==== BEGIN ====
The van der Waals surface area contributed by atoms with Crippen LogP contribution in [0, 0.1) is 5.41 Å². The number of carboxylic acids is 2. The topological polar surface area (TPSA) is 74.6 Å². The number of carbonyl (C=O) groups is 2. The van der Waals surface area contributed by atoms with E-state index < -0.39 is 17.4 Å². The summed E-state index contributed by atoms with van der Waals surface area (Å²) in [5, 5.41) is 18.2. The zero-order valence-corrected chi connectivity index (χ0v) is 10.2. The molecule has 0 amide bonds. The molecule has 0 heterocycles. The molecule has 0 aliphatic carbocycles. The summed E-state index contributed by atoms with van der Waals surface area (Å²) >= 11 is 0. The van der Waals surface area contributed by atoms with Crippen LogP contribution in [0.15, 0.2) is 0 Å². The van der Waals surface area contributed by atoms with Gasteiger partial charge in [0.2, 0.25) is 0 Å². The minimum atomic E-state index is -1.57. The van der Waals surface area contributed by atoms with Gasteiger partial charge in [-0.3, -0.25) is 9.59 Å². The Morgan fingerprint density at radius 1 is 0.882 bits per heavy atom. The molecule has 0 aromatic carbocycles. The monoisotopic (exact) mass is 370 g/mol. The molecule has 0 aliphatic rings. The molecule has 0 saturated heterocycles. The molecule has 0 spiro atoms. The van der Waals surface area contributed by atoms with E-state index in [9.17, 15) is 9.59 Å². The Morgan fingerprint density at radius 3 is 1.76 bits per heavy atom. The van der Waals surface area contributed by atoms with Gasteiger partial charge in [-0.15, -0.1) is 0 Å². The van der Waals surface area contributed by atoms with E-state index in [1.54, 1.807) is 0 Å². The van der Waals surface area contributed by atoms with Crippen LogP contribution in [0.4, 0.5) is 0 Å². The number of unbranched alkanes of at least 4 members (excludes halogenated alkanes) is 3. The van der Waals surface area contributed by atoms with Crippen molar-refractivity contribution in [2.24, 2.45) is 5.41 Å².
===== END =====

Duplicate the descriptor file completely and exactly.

The van der Waals surface area contributed by atoms with Crippen LogP contribution in [0, 0.1) is 5.41 Å². The number of carboxylic acids is 2. The topological polar surface area (TPSA) is 74.6 Å². The number of carbonyl (C=O) groups is 2. The van der Waals surface area contributed by atoms with E-state index < -0.39 is 17.4 Å². The summed E-state index contributed by atoms with van der Waals surface area (Å²) in [5, 5.41) is 18.2. The zero-order valence-corrected chi connectivity index (χ0v) is 10.2. The molecule has 0 amide bonds. The molecule has 0 heterocycles. The molecule has 0 aliphatic carbocycles. The summed E-state index contributed by atoms with van der Waals surface area (Å²) >= 11 is 0. The van der Waals surface area contributed by atoms with Crippen LogP contribution in [0.15, 0.2) is 0 Å². The van der Waals surface area contributed by atoms with Gasteiger partial charge in [0.2, 0.25) is 0 Å². The minimum atomic E-state index is -1.57. The van der Waals surface area contributed by atoms with Gasteiger partial charge in [-0.3, -0.25) is 9.59 Å². The Morgan fingerprint density at radius 1 is 0.882 bits per heavy atom. The molecule has 0 aromatic carbocycles. The monoisotopic (exact) mass is 370 g/mol. The molecule has 0 aliphatic rings. The molecule has 0 saturated heterocycles. The molecule has 0 spiro atoms. The van der Waals surface area contributed by atoms with E-state index in [9.17, 15) is 9.59 Å². The Morgan fingerprint density at radius 3 is 1.76 bits per heavy atom. The van der Waals surface area contributed by atoms with Gasteiger partial charge in [-0.15, -0.1) is 0 Å². The van der Waals surface area contributed by atoms with E-state index in [1.54, 1.807) is 0 Å². The van der Waals surface area contributed by atoms with Crippen LogP contribution in [0.4, 0.5) is 0 Å². The number of unbranched alkanes of at least 4 members (excludes halogenated alkanes) is 3. The van der Waals surface area contributed by atoms with Crippen molar-refractivity contribution in [2.24, 2.45) is 5.41 Å².